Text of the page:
Weird though, that fear should be so close and without our knowing it.  We had begun to feel brave after the initial worries of being here had subsided, those early imaginative concerns laid to rest.  And I think we have begun to accept a certain level of fearfulness is a part of this life.  We have even begun to understand that perhaps it’s necessary to let fear trickle into our lives just to gain the experience in dealing with it.  After all, scary things do exist and isn’t fear a valid emotion, just another to add to the many we’d rather not know about like sadness and worry?  Maybe we need the full set to make us complete human beings.  Needless to say that having realised this doesn’t make it any easier to calmly deal with fears when they arrive.

One of our biggest recurring worries is over our water supply which comes from a borehole.  It’s thirty metres down to where the water is and a pump brings it to the surface where it travels through a pipe to be stored in our water tank.  From there it either comes to the tap in the hut or to the watering system for all the young trees and plants.  In this heat imaginations can run riot over water or the potential lack of it and recently we did such a good job of it that, as if by osmosis, the water pressure dropped and we discovered that the tank was empty.  Our nightmare had become real.  Possible horrific reasons burned in our minds, the pump had failed, pipes were leaking, various electrical things broken or worst of all, the borehole had run dry.  Anxiety has its own special way of bunching scary things together and making a huge knotty ball of them, so that calm rational problem solving needed to sort through each possible answer takes a while to achieve, but eventually we got there and the tank is now full again.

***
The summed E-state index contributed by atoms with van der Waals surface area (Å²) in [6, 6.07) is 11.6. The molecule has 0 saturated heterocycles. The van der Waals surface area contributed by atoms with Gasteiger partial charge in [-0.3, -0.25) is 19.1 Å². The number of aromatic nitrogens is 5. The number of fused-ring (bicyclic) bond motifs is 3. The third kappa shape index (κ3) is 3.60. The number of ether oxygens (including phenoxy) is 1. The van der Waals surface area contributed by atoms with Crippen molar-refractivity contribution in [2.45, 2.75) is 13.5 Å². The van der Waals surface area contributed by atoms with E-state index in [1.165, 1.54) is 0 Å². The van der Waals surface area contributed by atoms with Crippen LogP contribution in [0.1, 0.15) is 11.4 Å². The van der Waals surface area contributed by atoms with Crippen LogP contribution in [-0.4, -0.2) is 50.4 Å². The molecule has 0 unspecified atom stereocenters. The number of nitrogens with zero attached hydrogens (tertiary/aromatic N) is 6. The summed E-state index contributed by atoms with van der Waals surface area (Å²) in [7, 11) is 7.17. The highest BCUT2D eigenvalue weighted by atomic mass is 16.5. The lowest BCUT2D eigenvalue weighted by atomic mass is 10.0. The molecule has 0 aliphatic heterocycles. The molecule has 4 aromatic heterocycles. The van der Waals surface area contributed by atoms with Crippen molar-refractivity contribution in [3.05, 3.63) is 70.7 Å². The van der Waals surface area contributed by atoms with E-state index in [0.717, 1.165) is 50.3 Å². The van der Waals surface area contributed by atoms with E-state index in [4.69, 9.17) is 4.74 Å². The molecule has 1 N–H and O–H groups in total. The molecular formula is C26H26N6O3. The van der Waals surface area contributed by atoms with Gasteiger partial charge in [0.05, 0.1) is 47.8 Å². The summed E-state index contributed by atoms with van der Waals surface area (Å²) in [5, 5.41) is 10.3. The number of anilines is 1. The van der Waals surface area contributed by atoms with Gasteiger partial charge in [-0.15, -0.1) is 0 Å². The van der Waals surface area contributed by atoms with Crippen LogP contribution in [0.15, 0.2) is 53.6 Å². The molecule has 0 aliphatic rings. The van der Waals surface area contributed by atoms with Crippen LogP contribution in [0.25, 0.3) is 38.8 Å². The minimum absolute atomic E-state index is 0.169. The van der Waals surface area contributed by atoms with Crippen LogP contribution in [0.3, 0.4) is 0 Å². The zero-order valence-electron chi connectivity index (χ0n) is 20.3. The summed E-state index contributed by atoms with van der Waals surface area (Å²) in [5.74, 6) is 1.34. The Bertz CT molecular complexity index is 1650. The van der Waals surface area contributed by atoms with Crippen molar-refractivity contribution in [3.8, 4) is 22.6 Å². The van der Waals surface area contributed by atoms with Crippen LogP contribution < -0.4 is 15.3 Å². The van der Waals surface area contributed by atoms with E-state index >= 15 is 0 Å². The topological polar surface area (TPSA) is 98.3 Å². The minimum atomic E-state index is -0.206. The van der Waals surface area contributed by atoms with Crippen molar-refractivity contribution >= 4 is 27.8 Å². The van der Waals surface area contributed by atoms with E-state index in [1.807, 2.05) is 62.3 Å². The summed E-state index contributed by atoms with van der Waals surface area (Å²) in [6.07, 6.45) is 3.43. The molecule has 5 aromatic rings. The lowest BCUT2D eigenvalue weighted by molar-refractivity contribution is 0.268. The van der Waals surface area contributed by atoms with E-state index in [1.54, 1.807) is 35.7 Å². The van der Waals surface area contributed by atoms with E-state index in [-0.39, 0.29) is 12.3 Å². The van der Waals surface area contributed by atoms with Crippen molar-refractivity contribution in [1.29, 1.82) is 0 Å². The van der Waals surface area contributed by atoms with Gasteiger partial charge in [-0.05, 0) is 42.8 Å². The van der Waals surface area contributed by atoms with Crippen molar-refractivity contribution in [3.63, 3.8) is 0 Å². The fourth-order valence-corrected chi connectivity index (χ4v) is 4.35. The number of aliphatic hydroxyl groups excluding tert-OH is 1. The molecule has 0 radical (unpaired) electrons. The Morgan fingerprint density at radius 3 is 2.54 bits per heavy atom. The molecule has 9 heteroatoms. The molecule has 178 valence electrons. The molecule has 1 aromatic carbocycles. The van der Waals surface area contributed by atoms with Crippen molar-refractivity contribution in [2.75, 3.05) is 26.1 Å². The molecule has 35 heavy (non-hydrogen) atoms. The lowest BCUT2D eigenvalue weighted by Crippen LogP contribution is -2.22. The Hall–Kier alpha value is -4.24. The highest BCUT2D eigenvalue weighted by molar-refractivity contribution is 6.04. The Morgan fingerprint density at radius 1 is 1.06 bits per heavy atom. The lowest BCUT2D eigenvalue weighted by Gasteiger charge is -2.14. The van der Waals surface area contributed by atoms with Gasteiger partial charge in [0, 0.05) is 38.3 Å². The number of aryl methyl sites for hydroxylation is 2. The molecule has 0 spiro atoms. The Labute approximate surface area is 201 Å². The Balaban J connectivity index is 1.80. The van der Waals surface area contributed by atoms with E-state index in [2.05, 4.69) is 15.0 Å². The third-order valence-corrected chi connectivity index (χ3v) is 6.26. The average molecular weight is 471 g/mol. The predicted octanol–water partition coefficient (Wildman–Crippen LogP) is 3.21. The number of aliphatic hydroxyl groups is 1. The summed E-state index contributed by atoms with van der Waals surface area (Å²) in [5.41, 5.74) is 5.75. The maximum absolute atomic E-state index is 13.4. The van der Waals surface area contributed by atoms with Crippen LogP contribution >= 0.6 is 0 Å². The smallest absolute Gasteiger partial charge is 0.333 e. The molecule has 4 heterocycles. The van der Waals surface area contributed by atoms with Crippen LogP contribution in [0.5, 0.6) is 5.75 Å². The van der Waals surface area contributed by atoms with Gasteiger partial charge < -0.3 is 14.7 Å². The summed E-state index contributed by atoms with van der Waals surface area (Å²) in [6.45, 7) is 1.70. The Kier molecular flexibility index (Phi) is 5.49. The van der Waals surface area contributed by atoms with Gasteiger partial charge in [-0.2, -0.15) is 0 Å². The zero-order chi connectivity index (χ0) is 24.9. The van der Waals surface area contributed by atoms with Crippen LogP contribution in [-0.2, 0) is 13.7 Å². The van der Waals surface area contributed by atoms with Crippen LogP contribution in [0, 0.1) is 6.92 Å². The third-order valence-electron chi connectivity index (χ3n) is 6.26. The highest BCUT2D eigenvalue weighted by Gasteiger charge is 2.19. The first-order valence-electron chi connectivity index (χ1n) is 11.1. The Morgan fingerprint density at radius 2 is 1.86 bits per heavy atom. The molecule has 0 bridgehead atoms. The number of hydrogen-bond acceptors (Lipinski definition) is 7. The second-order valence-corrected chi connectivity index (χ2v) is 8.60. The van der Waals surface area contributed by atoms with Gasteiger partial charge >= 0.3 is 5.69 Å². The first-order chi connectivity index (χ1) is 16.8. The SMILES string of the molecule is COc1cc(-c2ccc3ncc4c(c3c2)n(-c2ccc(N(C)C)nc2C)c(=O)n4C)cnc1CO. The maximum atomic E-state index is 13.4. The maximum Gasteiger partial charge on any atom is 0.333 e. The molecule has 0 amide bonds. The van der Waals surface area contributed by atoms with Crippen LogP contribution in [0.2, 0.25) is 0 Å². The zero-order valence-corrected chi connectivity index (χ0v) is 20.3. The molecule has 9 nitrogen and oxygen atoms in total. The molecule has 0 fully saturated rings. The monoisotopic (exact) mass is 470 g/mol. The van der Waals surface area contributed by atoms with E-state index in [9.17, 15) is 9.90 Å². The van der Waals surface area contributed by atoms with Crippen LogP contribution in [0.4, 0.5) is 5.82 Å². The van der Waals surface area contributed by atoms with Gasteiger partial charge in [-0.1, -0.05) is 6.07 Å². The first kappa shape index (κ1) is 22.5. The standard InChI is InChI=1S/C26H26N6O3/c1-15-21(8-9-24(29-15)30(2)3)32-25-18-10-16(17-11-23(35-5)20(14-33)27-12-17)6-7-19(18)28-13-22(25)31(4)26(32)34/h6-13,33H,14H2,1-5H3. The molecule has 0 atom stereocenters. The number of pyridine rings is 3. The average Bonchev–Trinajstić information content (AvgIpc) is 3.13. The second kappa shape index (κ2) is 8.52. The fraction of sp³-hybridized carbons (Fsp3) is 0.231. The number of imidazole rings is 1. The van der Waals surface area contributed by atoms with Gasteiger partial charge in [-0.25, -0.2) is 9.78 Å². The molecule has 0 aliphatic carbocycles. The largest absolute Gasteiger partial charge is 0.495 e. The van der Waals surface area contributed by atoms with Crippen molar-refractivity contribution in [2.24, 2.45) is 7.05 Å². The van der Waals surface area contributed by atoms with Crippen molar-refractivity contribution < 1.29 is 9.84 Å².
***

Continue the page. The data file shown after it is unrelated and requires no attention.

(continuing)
Understanding and confidence seem to be the main defenders against fear, but each take a while to acquire.  Sometimes I worry that it might be possible to get through life without gaining either, especially when we are anxiously tackling some new horror.  But the upside is that having faced something scary and survived, it certainly feels as if you have added something to yourself.  As if the line between safety and fear has been rubbed out and redrawn a bit further on.  Well, maybe it feels like that for a bit before another of the menaces looks a bit bigger than before.  However, this time, while we’re still feeling shiny from coming through the borehole thing, we’ve decided to tackle another of our torments.  Our beehive, which is full of nasty, aggressive bees who are intent on attacking anyone who comes within fifty metres of their home.  The hive is dripping with honey so we have to get in there and remove some and put in new frames.  Hopefully we’ll survive and our new fear level will ease off a bit further, well, maybe.  And even though the temperatures, which have cooled off this last day or so will make it easier I’ll still be going through the whole thing having touched wood and with my fingers crossed because, however much we understand the theory of being daring, no one can deny that basic superstition is an important and necessary part of increasing bravery levels can they?